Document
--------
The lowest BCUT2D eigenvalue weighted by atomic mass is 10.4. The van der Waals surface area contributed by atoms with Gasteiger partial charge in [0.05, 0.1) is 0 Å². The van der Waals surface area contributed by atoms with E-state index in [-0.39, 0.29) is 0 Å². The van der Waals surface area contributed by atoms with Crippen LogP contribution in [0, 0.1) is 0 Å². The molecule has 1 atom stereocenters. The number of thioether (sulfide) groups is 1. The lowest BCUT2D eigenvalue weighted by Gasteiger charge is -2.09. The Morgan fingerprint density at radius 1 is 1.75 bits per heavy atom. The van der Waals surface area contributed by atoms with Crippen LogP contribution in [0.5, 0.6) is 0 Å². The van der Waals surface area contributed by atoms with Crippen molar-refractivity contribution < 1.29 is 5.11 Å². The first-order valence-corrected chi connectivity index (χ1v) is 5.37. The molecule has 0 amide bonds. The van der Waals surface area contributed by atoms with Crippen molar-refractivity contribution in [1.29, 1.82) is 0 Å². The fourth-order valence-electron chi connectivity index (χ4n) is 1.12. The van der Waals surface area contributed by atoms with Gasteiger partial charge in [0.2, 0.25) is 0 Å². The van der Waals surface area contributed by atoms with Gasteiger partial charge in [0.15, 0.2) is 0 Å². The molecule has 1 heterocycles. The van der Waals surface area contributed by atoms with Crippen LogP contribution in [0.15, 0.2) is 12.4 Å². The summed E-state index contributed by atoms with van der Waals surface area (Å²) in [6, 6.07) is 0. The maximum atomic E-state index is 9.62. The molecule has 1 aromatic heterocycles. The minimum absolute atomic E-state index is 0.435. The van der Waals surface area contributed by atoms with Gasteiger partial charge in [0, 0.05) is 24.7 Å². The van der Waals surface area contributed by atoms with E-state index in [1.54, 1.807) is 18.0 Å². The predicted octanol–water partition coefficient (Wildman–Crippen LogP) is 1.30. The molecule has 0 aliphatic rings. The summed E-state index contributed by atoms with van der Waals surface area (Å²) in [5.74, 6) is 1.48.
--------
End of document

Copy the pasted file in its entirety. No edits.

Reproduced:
The lowest BCUT2D eigenvalue weighted by atomic mass is 10.4. The van der Waals surface area contributed by atoms with Gasteiger partial charge in [0.05, 0.1) is 0 Å². The van der Waals surface area contributed by atoms with E-state index in [-0.39, 0.29) is 0 Å². The van der Waals surface area contributed by atoms with Crippen LogP contribution in [0, 0.1) is 0 Å². The molecule has 1 atom stereocenters. The number of thioether (sulfide) groups is 1. The lowest BCUT2D eigenvalue weighted by Gasteiger charge is -2.09. The Morgan fingerprint density at radius 1 is 1.75 bits per heavy atom. The van der Waals surface area contributed by atoms with Crippen LogP contribution in [0.5, 0.6) is 0 Å². The van der Waals surface area contributed by atoms with Crippen molar-refractivity contribution < 1.29 is 5.11 Å². The first-order valence-corrected chi connectivity index (χ1v) is 5.37. The molecule has 0 amide bonds. The van der Waals surface area contributed by atoms with Crippen molar-refractivity contribution in [1.29, 1.82) is 0 Å². The fourth-order valence-electron chi connectivity index (χ4n) is 1.12. The van der Waals surface area contributed by atoms with Gasteiger partial charge in [0.2, 0.25) is 0 Å². The van der Waals surface area contributed by atoms with Gasteiger partial charge in [0.15, 0.2) is 0 Å². The molecule has 1 heterocycles. The van der Waals surface area contributed by atoms with Crippen LogP contribution in [0.15, 0.2) is 12.4 Å². The summed E-state index contributed by atoms with van der Waals surface area (Å²) in [6, 6.07) is 0. The maximum atomic E-state index is 9.62. The molecule has 1 aromatic heterocycles. The minimum absolute atomic E-state index is 0.435. The van der Waals surface area contributed by atoms with Gasteiger partial charge in [0, 0.05) is 24.7 Å². The van der Waals surface area contributed by atoms with E-state index in [1.54, 1.807) is 18.0 Å². The predicted octanol–water partition coefficient (Wildman–Crippen LogP) is 1.30. The molecule has 0 aliphatic rings. The summed E-state index contributed by atoms with van der Waals surface area (Å²) in [5.74, 6) is 1.48.